Romantic Music and Songs

Romantic Music and Songs


The bolero makes up part of the abundant treasure of romantic compositions of the Dominican Republic. It is to be noted that long before this style as a genre, and specifically since the middle of the 19th century, this type of Dominican composition, with tightly woven melodies and lyrics with a refined poetic sense, is highlighted in documents of the era. Composers, whose names have been forgotten in history, wrote a collection of songs called the “Romanzas” (Romances). We have these beautiful pages of lyricism thanks to their careful collection by Professor José Dolores Cerón. They were also recently researched and connected with their authors by the academic and musicologist Miguel Holguin Veras.

Later, beginning in the thirties, new popular compositions categorized as boleros appeared in the country written by esteemed authors. Three of them have reached the highest pinnacle of respect in the Dominican musical realm for their permanence over time: Luan Lockward, Salvador Sturla and Manuel Sánchez Acosta. Throughout the following decade and supported by the Voz Dominicana, the national radio station, the country was introduced to a flood of prolific composers of songs and boleros whose cultural richness remains untouched by the effects of time and generations, unlike the newer trends, though they may seem to penetrate the culture more deeply.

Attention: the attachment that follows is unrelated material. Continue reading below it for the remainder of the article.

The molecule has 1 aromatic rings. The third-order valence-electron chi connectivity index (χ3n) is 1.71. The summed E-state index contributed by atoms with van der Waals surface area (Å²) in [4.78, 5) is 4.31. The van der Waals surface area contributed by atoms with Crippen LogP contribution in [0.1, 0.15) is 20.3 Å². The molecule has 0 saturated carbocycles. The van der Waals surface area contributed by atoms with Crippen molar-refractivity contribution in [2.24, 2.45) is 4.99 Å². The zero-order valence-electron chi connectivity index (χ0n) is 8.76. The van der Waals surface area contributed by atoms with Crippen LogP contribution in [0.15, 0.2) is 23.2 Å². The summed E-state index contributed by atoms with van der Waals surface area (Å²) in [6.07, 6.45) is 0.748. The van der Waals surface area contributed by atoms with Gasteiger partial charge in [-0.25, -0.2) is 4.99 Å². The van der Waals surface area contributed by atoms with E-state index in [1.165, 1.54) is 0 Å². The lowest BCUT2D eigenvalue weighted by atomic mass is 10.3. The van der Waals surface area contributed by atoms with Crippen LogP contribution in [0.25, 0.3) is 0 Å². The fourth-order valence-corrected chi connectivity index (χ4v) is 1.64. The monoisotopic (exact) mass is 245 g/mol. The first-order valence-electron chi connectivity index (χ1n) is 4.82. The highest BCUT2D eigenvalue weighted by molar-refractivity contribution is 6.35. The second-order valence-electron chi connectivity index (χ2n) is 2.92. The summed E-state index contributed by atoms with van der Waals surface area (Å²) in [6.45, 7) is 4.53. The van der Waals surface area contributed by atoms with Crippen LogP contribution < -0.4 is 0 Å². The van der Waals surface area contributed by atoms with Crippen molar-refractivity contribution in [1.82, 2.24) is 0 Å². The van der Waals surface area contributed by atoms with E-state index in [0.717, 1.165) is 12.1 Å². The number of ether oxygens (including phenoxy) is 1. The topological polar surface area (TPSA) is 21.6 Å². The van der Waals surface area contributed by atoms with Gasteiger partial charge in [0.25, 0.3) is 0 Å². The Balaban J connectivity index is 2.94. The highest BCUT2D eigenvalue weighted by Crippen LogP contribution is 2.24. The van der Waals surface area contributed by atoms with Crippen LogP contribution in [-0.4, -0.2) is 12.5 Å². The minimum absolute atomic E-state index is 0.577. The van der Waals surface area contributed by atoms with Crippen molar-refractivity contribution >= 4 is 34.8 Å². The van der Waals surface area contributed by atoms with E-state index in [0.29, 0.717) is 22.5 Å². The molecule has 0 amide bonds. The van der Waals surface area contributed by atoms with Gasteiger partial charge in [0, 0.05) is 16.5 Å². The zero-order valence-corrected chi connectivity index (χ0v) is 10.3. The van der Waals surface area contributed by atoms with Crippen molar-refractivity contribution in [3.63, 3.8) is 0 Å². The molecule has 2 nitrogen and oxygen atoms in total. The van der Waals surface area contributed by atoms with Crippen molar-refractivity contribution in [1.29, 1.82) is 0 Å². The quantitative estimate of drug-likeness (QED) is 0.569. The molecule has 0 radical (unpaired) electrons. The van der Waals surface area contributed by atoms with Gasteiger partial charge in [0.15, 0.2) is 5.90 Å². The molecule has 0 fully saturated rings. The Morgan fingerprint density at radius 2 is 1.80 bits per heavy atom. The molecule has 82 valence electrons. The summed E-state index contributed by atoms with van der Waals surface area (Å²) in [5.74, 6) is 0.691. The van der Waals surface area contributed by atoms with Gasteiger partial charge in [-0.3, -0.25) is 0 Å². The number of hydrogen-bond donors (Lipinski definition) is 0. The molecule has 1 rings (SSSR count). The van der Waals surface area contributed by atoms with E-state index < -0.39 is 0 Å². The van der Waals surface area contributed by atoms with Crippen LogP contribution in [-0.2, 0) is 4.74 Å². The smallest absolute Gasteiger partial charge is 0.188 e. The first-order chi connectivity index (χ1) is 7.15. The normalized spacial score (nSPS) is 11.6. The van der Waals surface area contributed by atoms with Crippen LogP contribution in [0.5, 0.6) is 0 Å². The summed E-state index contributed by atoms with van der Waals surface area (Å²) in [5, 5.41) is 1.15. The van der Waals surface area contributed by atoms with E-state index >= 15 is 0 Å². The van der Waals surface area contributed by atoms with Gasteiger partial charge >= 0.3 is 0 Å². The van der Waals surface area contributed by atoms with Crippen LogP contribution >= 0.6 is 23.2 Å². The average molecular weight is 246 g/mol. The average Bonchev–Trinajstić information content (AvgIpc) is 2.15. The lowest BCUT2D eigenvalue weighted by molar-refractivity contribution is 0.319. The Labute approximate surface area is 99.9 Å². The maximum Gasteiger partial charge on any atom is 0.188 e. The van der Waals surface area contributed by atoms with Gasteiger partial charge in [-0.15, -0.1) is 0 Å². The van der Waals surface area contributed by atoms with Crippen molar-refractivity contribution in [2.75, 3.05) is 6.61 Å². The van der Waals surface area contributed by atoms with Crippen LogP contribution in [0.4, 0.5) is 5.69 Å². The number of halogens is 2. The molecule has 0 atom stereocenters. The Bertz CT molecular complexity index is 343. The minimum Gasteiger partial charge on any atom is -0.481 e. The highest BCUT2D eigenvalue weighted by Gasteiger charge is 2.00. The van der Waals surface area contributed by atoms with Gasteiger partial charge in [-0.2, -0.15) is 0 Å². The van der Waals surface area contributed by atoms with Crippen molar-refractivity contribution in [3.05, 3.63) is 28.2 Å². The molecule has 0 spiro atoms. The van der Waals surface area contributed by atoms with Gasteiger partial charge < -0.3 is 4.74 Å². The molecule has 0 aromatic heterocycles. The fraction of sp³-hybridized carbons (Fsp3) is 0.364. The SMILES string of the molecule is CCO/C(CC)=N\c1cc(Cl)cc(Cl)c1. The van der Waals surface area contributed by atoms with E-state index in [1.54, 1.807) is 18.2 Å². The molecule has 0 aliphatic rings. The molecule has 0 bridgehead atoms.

From then on, the production of ballads and romantic boleros has remained constant, in number as well as in quality. One must understand, however, the challenge that music faces in a general sense, with a world in crisis, full of transformational events, one after the other. The musician-composer works under the inescapable influence of technological currents, fascinating and at the same time disturbing, that impose consumer desires at odds with creative thought. This conflict is even more notable in the realm of popular music, with all the weight of the market that restricts and manipulates it.

Santo Domingo has offered its answer to the challenges and objections of the restless society of today, joining lyrics of intense love or of suffering and abandonment with the simple melodies of yesterday, without pretentious or complex harmonies. The genre called bachata has caused the best and unanticipated impressions in other latitudes, even in the furthest ones, though always under the protection of the communities of Dominicans abroad, who stand together with their hearts still fixed firmly in the country.

The bachata sings and weeps, though more the latter than the former, because in sadness lies its best weapon of penetration. It is, in effect, a cultural expression that, before being disdained by academics and music purists, should be pondered by all. And it should be contemplated even more by those who study social movements and responses of the people when their individual and citizen interests are challenged by the harsh difficulties of life.

By: Rafael Solano, Santo Domingo. Summer 2005

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